It was Saturday night, and the widow of the pine cottage sat by her blazing fire with her five tattered children by her side endeavoring to lift the heavy gloom that pressed upon her mind. For a year her own feeble hands had provided for her helpless family, for her husband had passed away and she could think of no friend in all the wide and unfriendly world around. It was mid-winter and the snow lay heavy and deep through all the surrounding forests. The last herring smoked upon the hearth before her. It was the only article of food she possessed. In latter times Providence had deprived her of the companion in the person of her husband. Yet to this hour she had been upborne; she had not only been able to provide for her little flock, but had never lost an opportunity of ministering to the want’s of the miserable and destitute.
The indolent may well bear with poverty while the ability to gain sustenance remains. The individual who has but his own wants to supply may suffer with fortitude the winter of want; his affections are not wounded, his heart not wrung. The most desolate in populous cities may hope, for charity has not quite closed her hand and heart and shut her eyes on misery; but the industrious mother of helpless and depending children, far from the reach of human charity, has none of these to console her. Such a one was the widow of the pine cottage; but as she bent over the fire and took up the last scanty remnant of food to spread before her children her spirits seemed to brighten up, as by some sudden and mysterious impulse, and Cowper's beautiful lines came uncalled across her mind:
"Judge not the Lord by feeble sense,
But trust Him for his grace;
Behind a frowning providence
He hides a smiling face."
The smoked herring was scarce laid upon the table when a gentle rap at the door and loud barking of a dog attracted the attention of the family. The children flew to open it, and a weary traveller, in tattered garments and apparently indifferent health, entered and begged a lodging and a mouthful of food. Said he, "It is now twenty-four hours since I tasted bread." The widow's heart bled anew, as under a fresh complication of distresses, for her sympathies lingered not around her fireside. She hesitated not even now; rest and share of all she had she proffered to the stranger. "We shall not be forsaken," said she, "or suffer deeper for an act of charity."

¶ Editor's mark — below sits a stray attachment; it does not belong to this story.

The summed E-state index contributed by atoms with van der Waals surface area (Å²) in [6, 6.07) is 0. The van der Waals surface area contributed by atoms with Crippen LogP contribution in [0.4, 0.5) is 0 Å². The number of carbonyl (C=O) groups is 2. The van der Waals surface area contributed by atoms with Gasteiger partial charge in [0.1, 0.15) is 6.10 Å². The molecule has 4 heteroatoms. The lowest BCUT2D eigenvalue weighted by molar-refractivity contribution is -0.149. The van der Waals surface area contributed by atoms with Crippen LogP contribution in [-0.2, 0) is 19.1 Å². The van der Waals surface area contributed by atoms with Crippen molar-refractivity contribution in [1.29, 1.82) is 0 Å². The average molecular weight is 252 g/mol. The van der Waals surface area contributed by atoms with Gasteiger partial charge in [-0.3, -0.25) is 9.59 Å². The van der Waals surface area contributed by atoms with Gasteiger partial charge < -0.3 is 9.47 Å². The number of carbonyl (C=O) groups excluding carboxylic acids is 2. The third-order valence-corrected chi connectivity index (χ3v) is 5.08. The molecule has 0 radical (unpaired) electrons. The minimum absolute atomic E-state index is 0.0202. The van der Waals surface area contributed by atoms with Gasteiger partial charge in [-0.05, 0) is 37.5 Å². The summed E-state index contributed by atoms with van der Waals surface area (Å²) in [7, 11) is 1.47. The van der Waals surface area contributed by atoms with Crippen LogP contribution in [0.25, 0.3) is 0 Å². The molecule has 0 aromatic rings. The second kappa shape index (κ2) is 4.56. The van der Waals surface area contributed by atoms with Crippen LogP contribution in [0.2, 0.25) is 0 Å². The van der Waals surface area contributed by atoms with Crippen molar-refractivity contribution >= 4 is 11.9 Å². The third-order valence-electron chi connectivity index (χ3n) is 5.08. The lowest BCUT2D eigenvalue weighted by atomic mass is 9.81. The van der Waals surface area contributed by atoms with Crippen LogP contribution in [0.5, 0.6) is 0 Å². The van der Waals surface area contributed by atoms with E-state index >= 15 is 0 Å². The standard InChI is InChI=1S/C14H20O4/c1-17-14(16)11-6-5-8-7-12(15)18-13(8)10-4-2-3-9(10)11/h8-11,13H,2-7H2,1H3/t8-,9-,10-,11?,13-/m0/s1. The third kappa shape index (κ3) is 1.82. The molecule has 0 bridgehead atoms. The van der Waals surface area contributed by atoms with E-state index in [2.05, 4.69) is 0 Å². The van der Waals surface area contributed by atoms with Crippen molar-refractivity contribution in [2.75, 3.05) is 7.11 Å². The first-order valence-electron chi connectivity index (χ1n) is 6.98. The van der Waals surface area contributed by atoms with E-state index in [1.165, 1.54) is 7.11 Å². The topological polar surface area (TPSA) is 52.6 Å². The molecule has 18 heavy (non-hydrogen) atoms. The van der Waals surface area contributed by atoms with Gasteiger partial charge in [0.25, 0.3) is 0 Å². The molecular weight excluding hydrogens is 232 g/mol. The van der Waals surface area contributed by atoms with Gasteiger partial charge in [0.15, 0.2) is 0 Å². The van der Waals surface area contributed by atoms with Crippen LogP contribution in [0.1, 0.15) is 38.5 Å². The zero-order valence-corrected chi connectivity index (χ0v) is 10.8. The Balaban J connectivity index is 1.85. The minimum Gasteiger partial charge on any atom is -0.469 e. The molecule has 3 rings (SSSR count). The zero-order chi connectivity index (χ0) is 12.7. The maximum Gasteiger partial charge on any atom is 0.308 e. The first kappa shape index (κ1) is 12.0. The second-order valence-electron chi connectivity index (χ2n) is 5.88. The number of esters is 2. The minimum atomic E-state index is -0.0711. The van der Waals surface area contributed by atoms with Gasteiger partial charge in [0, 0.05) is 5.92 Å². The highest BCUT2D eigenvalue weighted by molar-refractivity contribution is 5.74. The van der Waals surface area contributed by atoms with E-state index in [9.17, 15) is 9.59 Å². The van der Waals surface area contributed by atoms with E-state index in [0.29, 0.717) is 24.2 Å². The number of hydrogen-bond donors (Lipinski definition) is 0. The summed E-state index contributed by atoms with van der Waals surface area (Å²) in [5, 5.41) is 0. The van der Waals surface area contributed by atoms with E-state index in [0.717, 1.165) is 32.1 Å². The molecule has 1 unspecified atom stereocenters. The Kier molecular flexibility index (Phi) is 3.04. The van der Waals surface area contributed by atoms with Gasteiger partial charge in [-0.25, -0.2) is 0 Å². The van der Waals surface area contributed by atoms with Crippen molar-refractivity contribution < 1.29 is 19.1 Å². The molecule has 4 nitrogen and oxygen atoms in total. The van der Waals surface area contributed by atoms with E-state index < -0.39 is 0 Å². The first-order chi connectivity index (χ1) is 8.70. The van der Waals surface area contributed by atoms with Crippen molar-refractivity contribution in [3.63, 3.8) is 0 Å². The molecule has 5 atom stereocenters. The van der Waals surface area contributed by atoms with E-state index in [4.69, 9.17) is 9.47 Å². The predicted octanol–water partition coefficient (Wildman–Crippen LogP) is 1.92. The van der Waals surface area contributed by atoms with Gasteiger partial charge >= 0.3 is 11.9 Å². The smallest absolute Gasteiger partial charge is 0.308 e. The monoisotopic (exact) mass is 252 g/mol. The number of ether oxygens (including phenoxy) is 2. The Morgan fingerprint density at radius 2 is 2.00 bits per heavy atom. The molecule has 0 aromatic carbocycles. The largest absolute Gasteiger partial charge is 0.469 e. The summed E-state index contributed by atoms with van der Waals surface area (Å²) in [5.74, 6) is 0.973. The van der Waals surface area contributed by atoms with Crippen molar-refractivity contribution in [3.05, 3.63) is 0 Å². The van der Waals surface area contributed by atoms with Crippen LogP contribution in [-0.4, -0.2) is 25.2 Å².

The traveller drew near the table, but when he saw the scanty fare he raised his eyes towards heaven with astonishment. "And is this all your store?" said he;
"and a share of this do you offer to one you know not? Then never saw I charity before. But madam," he continued, "do you not wrong your children by giving a part of your last mouthful to a stranger?"
"Ah," said the poor widow, and the tear-drops gushed from her eyes as she said it, "I have a boy, a darling son, somewhere on the face of the wide world, unless heaven has taken him away, and I only act towards you as I would that others should act towards him. God, who sent manna from heaven, can provide for us as he did for Israel; and how should I this night offend Him if my son should be a wanderer, destitute as you, and should have provided for him a home even poor as this, were I to turn you unrelieved away!"
The widow ended, and the stranger, springing from his seat, clasped her in his arms. "God indeed has provided just such a home for your wandering son, and has given him wealth to reward the goodness of his benefactress. My Mother!
O, my mother!
It was her long lost son, returned to her bosom from the Indies. He had chosen that disguise that he might the more completely surprise his family, and never was surprise more perfect or followed by a sweeter cup of joy. That humble residence in the forest was exchanged for one comfortable, indeed beautiful, in the valley, and the widow lived long with her dutiful son in the enjoyment of worldly plenty and in the delightful employments of virtue; and at this day the passer-by is pointed to the luxuriant willow that spreads its branches broad and green above her grave, while he listens to the recital of this simple and homely, but not altogether worthless tale. From "Perfect Jewels." Painting by Frank Holl.